3/4/18 ~ Contemplative Inquiry

What’s Up Next?

(Mark calendars for next tele-practice group: Sunday, April 1st at 8 pm/ET)

Sunday, March 4, 2018 ~ Contemplative Inquiry

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QuestionMark

Inquiry:  What, within you, does not change and is not rocked?

(Contemplative Inquiry courtesy of Miranda Macpherson via Program & Replays | Inspiring Women With Soul)

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“When we think of the unending growth and decay of life and civilizations, we cannot escape the impression of absolute nullity.  Yet I have never lost a sense of something that lives and endures underneath the eternal flux.” ~ Carl Gustav Jung

Cache of Inquiries

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Tools:

One way of working with a contemplative inquiry is to drop down viscerally into the body (lessening attachment to the Greek chorus-like commentary of one’s mind), witnessing what the question provokes, while simultaneously broadening one’s awareness of the world at large, the ground beneath, the air above and so forth.

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An example of working with inquiry as an exploration…

See also: Non-Violent Communication (NVC) for Self-Inquiry! – YouTube

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Tonight is the Oscars, the lead up to which often affords the viewing of other/former statue-grabbing cinema.  Last night I happened to catch a few, final scenes of the film Gandhi, which happened to be airing on television, and did so in conjunction with the contemplative inquiry: ‘what, within you, does not change and is not rocked?’.  It was a potent combination, as I could perceive how my understanding of the historic figure of Gandhi had shifted dramatically since I first saw the film, as a child.  Back then, his path seemed exotic, eccentric, even a bit bizarre.  Now, through being a bit better acquainted with nonviolence as a movement, I understood him more deeply, and his life made more discernible (even rational) sense.  But even more surprisingly, perhaps due to multi-tasking/inquiry, I recognized a modest kind of kindred-spiritedness (not so much of identifying with Gandhi per se, but rather of having tasted a bit of the divine spark that animated such a path).  In a world that seems unjust, I could grasp what would drive someone to such extremes to right perceived wrongs.  And despite not having personally embraced nonviolence holistically as my own, I was intrigued by how the inquiry forced me to recognize that I could now indeed comprehend how such a conviction might take root.  I even ponder whether this awesome infusion of grace and courage has become an even more indispensable ingredient, which must take root broadly across the planet, if our civilization is to be salvaged in time.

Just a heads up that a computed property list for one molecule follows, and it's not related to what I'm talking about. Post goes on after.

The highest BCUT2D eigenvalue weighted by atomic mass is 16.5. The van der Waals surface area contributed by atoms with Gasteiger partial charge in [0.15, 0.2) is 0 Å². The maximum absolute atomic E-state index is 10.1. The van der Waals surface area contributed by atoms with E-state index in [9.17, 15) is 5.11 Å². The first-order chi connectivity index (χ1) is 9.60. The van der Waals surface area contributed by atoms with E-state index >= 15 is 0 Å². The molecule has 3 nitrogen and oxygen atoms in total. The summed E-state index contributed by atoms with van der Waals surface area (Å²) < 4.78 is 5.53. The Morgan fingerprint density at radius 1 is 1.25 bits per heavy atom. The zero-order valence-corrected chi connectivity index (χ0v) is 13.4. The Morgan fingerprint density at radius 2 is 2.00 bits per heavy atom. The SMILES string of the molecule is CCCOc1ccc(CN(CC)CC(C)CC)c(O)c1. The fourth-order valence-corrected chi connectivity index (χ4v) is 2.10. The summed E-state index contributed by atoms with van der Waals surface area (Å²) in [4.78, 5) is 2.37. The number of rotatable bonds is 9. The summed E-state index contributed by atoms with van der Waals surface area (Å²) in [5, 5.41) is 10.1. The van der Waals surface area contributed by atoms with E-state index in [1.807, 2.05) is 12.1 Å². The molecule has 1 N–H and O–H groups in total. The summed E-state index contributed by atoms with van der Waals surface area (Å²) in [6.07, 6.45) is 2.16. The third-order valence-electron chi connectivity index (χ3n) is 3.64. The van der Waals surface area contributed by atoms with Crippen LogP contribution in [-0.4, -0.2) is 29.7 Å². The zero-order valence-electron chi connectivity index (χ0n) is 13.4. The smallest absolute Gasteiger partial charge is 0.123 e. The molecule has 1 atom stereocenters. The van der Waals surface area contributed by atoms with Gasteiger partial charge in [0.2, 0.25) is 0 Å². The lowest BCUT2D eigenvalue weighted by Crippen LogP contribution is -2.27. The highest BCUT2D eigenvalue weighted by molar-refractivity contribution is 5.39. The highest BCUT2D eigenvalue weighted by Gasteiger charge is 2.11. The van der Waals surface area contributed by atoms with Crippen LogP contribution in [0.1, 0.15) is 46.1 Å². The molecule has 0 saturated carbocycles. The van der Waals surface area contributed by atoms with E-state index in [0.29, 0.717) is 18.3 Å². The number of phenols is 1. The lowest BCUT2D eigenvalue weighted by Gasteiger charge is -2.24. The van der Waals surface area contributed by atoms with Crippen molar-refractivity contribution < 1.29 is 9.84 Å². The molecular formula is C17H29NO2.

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Although not to alienate anyone by this line of self-disclosure, it’s worth noting that [NVC certified trainer] Miki Kashtan, who has said that she considers herself neither Christian nor a theist, demonstrates more unequivocally than do I how it’s possible to be touched by Gandhi’s example while still not tasting any direct experience of the divine.  Miki’s spiritual path draws profound inspiration from Gandhi’s life, while still dwelling amidst a more secular world view.  Part of how this is possible is through the beauty of universal human needs, and how this construct points to the indivisibility and interdependence of humanity.